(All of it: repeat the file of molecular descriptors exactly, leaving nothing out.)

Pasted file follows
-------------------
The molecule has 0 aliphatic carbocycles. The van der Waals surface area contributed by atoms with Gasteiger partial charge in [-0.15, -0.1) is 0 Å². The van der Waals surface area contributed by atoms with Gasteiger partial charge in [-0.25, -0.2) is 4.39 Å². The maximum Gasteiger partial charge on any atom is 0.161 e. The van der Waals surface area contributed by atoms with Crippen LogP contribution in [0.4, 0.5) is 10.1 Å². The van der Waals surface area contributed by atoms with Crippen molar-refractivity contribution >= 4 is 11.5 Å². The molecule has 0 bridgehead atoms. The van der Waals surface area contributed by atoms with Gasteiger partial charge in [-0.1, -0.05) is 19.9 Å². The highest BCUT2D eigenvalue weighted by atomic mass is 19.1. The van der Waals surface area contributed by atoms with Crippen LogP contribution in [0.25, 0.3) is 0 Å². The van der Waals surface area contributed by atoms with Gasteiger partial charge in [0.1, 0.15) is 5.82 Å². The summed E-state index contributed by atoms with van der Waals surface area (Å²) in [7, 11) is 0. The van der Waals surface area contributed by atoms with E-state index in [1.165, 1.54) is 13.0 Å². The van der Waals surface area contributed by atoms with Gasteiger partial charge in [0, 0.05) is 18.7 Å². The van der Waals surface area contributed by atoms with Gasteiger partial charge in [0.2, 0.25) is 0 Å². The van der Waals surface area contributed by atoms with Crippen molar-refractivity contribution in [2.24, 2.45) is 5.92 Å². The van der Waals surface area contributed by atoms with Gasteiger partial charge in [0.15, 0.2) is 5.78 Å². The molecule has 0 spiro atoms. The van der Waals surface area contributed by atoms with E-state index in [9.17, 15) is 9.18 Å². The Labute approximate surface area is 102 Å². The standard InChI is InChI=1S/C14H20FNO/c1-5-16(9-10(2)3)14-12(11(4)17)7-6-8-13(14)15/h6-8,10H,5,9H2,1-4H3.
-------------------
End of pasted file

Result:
The molecule has 0 aliphatic carbocycles. The van der Waals surface area contributed by atoms with Gasteiger partial charge in [-0.15, -0.1) is 0 Å². The van der Waals surface area contributed by atoms with Gasteiger partial charge in [-0.25, -0.2) is 4.39 Å². The maximum Gasteiger partial charge on any atom is 0.161 e. The van der Waals surface area contributed by atoms with Crippen LogP contribution in [0.4, 0.5) is 10.1 Å². The van der Waals surface area contributed by atoms with Crippen molar-refractivity contribution >= 4 is 11.5 Å². The molecule has 0 bridgehead atoms. The van der Waals surface area contributed by atoms with Gasteiger partial charge in [-0.1, -0.05) is 19.9 Å². The highest BCUT2D eigenvalue weighted by atomic mass is 19.1. The van der Waals surface area contributed by atoms with Crippen LogP contribution in [0.25, 0.3) is 0 Å². The van der Waals surface area contributed by atoms with Gasteiger partial charge in [0.1, 0.15) is 5.82 Å². The summed E-state index contributed by atoms with van der Waals surface area (Å²) in [7, 11) is 0. The van der Waals surface area contributed by atoms with E-state index in [1.165, 1.54) is 13.0 Å². The van der Waals surface area contributed by atoms with Gasteiger partial charge in [0, 0.05) is 18.7 Å². The van der Waals surface area contributed by atoms with Gasteiger partial charge in [0.2, 0.25) is 0 Å². The van der Waals surface area contributed by atoms with Crippen molar-refractivity contribution in [2.24, 2.45) is 5.92 Å². The van der Waals surface area contributed by atoms with Gasteiger partial charge in [0.15, 0.2) is 5.78 Å². The molecule has 0 spiro atoms. The van der Waals surface area contributed by atoms with E-state index in [9.17, 15) is 9.18 Å². The Labute approximate surface area is 102 Å². The standard InChI is InChI=1S/C14H20FNO/c1-5-16(9-10(2)3)14-12(11(4)17)7-6-8-13(14)15/h6-8,10H,5,9H2,1-4H3.